Thoughts On The Google IPO Filing
from the IPO-different dept
Well, ever since Google filed their S-1 this morning, all the news seems to have turned into all Google, all the time. Obviously, there are plenty of other places covering the story, but after reading through the S-1, I have a few thoughts that may not be covered elsewhere. News.com has an excellent roundup of many of the Google IPO high points, but the S-1 itself is worth reading. The opening “owner’s manual” is very straightforward in revealing how the team at Google views the IPO. In some ways, it’s very reminiscent of the incredibly refreshing financial statements from Overstock.com, which remind you just how much misleading crap is shoved into most financial filings.
The decision to go with an auction model for the IPO isn’t a huge surprise (it was rumored last October). What is interesting, however is that they don’t seem to be doing it through W.R. Hambrecht, who is considered the expert in Dutch Auction IPOs. In fact, the filing hints at the fact that Google is making use of their own experiences auctioning off their advertisements in figuring out how to do this auction. That seems a little scary as (a) auctioning off ad inventory and IPO shares is quite different and (b) you always get a little worried when a company relies too heavily on their own experience in an area where they’re not experts. Still, the decision to review all potential investors to make sure they know what they’re investing in (possibly with a test of some sort) while banning anyone who looks as though they’re trying to game the system is a very smart move, and should help Google end up with more informed investors.
The folks on Wall Street must have very mixed opinions about this whole affair. They want Google to go public more than anything in the world, but the setup of this IPO is really designed to route around their usual (questionable) methods as much as possible. Still, since no banks wanted to miss out on taking the firm public, it looks like it wasn’t that hard to sign up the underwriters. There will be a few other interesting things to watch for as a result of this. Will other companies try to go public on similar terms, and will Wall Street allow it? Will they claim it’s a special case, or will this “educate” pre-IPO companies that they don’t have to play by the old rules. If that does happen, Morgan Stanley and CSFB could benefit by having the experience of running such an unconventional offering, while also acting as though they’re willing to avoid the silly Wall Street games.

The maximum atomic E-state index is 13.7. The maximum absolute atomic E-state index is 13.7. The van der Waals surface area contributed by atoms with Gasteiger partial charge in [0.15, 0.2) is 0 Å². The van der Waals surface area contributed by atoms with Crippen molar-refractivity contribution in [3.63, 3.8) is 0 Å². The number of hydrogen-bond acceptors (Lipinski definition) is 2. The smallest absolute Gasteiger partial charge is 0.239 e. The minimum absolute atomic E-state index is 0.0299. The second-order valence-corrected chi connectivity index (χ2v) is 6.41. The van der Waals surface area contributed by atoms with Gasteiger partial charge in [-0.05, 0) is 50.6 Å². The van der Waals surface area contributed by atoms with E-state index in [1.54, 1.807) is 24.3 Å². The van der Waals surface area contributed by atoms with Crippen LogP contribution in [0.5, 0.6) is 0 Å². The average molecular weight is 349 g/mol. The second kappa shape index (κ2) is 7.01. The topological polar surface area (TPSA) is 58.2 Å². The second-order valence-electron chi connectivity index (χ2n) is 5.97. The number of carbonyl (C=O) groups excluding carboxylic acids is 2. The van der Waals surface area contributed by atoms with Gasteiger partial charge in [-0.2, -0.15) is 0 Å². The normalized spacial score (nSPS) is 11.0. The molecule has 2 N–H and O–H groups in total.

The other item that’s worth noting is whether or not this structure actually works, or if the pressure really does become too much. From everything Google has done so far, I’m sure they believe that they can withstand the pressure. If anyone can, it probably is them. Reading through the S-1 you realize they put a lot of thought into how to structure this. However, the riskiest thing I see in the S-1 is the fact that this unconventional IPO is really designed to keep the power in the hands of Eric Schmidt, Larry Page and Sergey Brin. There are plenty of reasons why that’s good – because they’ve done a fantastic job so far, and they appear to function quite well as a team. However, it makes me question the succession plan and how the company continues to manage should any of the three leave. The structure they’re setting up is basically designed to work great, assuming the three of them all continue to work there. Should something happen to one of them, or should the working relationship falter, the company seems less well structured to deal with the change. Hopefully they are putting in place plans for such things, but it is still a risk. Overall, I’m impressed by the way they’ve put this together and I hope it works out well for them. It would be nice to see a company actually show Wall Street that the bankers are supposed to be serving the companies, and not the other way around. I hope it’s the start of a trend.